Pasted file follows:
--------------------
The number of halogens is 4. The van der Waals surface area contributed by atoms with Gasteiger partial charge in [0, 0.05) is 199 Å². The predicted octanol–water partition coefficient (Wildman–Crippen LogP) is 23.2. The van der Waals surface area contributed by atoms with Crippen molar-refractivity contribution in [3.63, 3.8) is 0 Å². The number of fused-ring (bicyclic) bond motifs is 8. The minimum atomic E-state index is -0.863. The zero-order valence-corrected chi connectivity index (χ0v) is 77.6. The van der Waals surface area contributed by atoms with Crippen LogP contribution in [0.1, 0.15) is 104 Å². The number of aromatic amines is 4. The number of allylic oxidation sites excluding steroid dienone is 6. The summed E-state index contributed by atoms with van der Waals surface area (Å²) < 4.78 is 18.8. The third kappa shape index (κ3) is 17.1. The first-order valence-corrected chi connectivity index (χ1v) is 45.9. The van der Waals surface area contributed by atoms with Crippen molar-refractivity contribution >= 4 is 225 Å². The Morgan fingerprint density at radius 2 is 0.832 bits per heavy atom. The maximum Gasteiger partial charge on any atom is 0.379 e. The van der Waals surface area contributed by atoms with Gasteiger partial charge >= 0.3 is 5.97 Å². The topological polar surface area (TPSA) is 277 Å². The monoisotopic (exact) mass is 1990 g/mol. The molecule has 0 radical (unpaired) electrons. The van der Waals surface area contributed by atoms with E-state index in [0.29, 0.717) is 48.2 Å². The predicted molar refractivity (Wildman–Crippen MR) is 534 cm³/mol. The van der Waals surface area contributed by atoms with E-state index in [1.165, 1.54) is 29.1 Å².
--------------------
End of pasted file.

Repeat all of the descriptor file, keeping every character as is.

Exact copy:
The number of halogens is 4. The van der Waals surface area contributed by atoms with Gasteiger partial charge in [0, 0.05) is 199 Å². The predicted octanol–water partition coefficient (Wildman–Crippen LogP) is 23.2. The van der Waals surface area contributed by atoms with Crippen molar-refractivity contribution in [3.63, 3.8) is 0 Å². The number of fused-ring (bicyclic) bond motifs is 8. The minimum atomic E-state index is -0.863. The zero-order valence-corrected chi connectivity index (χ0v) is 77.6. The van der Waals surface area contributed by atoms with Crippen LogP contribution in [0.1, 0.15) is 104 Å². The number of aromatic amines is 4. The number of allylic oxidation sites excluding steroid dienone is 6. The summed E-state index contributed by atoms with van der Waals surface area (Å²) < 4.78 is 18.8. The third kappa shape index (κ3) is 17.1. The first-order valence-corrected chi connectivity index (χ1v) is 45.9. The van der Waals surface area contributed by atoms with Crippen molar-refractivity contribution >= 4 is 225 Å². The Morgan fingerprint density at radius 2 is 0.832 bits per heavy atom. The maximum Gasteiger partial charge on any atom is 0.379 e. The van der Waals surface area contributed by atoms with Gasteiger partial charge >= 0.3 is 5.97 Å². The topological polar surface area (TPSA) is 277 Å². The monoisotopic (exact) mass is 1990 g/mol. The molecule has 0 radical (unpaired) electrons. The van der Waals surface area contributed by atoms with E-state index in [0.29, 0.717) is 48.2 Å². The predicted molar refractivity (Wildman–Crippen MR) is 534 cm³/mol. The van der Waals surface area contributed by atoms with E-state index in [1.165, 1.54) is 29.1 Å².